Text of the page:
Review: “The Absolute Brightness of Leonard Pelkey” at Hartford Stage

James Lecesne in The Absolute Brightness of Leonard Pelkey. Photo by Matthew Murphy.

by Mark G. Auerbach

Author, actor, and playwright James Lecesne has brought his Off-Broadway hit The Absolute Brightness of Leonard Pelkey to Hartford Stage, as part of a national tour. Lecesne adapted the play from his novel for young adults, which first made the scene in 2008. He plays a dozen or so characters in a small New Jersey town, that is reeling from the aftershocks of a murder of a young, over-the-top gay teen.

As told from the perspective of a local detective, Lecesne, as Chuck DeSantis investigates the crime, gathering evidence, interviewing suspects with the suspense of a Law & Order episode, but laced with unique characterizations, and some humorous portrayals. Over the course of 80 fast-paced minutes, well-staged by Tony Speciale, the murder is solved, and the

James Lecesne in The Absolute Brightness of Leonard Pelkey. Photo by Matthew Murphy.

townspeople come to respect the positive impact that this edgy teen had on their lives. 

The Absolute Brightness of Leonard Pelkey hits home, because although their have been impressive strides in gay rights and equality, bullying and hate still permeate our society, as homophobia and hate crimes have increased this year.

Lecesne is a master of solo performance and performances with multiple roles. He played multiple roles in Hartford Stage productions of The Mystery of Irma Vep and I Am My Own Wife. He is also accomplished as a writer who can blend drama with comedy, as he’s proven with his writing for Will & Grace.  The Absolute Brightness of Leonard Pelkey has substance and sincerity, and some great laughs along the way.

Aaron Rhyne’s projections on Jo Winiarski’s sparse and functional set, and Matthew Richards’ lighting design turn Hartford Stage’s stage into an intimate playing space for Lecesne and his cast of characters. The Absolute Brightness of Leonard Pelkey is great theatre, and proof that the theatre can tell a story with powerful themes  in an attention-grabbing way.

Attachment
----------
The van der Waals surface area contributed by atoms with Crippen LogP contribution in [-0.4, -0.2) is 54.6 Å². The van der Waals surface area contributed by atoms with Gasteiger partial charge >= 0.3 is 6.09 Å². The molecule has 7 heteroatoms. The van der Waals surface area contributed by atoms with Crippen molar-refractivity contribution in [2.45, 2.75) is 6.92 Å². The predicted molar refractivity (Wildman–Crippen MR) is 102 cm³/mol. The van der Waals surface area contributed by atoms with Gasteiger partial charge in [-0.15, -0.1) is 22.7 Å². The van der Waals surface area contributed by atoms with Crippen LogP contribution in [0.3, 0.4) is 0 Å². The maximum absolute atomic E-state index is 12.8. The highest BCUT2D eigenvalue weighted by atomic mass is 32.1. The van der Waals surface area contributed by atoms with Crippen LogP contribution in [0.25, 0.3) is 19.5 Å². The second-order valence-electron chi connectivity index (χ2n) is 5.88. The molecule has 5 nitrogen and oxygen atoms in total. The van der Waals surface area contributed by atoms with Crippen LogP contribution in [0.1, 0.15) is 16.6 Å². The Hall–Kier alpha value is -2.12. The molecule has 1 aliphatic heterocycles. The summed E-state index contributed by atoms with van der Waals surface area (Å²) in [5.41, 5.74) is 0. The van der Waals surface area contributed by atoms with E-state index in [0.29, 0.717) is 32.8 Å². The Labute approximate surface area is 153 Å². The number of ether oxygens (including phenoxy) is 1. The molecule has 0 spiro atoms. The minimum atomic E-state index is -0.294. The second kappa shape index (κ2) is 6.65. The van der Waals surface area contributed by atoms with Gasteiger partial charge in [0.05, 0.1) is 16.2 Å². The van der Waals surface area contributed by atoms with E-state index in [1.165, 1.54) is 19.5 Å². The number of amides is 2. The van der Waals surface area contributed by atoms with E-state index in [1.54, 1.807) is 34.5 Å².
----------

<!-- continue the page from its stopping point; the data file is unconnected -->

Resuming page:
James Lecesne in The Absolute Brightness of Leonard Pelkey. Photo by Matthew Murphy.

James Lecesne is a personal hero of mine. In his one-man show Word of Mouth, he’d created a character named Trevor. Movie producers Peggy Rajski and Randy Stone asked Lecesne to turn this character into something more, and they wrote and produced a short film Trevor, which won the Oscar for Best Live Action Short Film. The three co-founded The Trevor Project, our nation’s first national crisis intervention and suicide prevention hotline for LGBTQ and questioning teens and young adults..Through it’s many programs, Trevor Lifeline, Trevor Chat, Trevor Space, and more, these three people launched a program that has helped hundreds of thousands of young people in crisis.   For details on The Trevor Project: http://www.thetrevorproject.org/

Hartford Stage has partnered with several non-profit organizations that provide support and services to LGBTQ teens and young adults who have been victims of bullying and/or abuse. For details on some of the events and workshops surrounding the performances: https://www.hartfordstage.org/show/absolute-brightness-of-leonard-pelkey/.


Hartford Stage presents The Absolute Bgithness of Leonard Pelkey. Written by and starring James Lecesne. Directed by Tony Speciale. Music by Duncan Sheik.  Scenic design by Jo Winiarski. Costume design by Paul Marlow.  Lighting design by Matthew Richards. Sound design by Christian Frederickson. Projection design by Aaron Rhyne. through April 23. For tickets: 860-527-5151 or www.hartfordstage.org

Mark G. Auerbach studied theatre at American University and the Yale School of Drama. He’s worked for arts organizations and reported on theatre for newspapers and radio.

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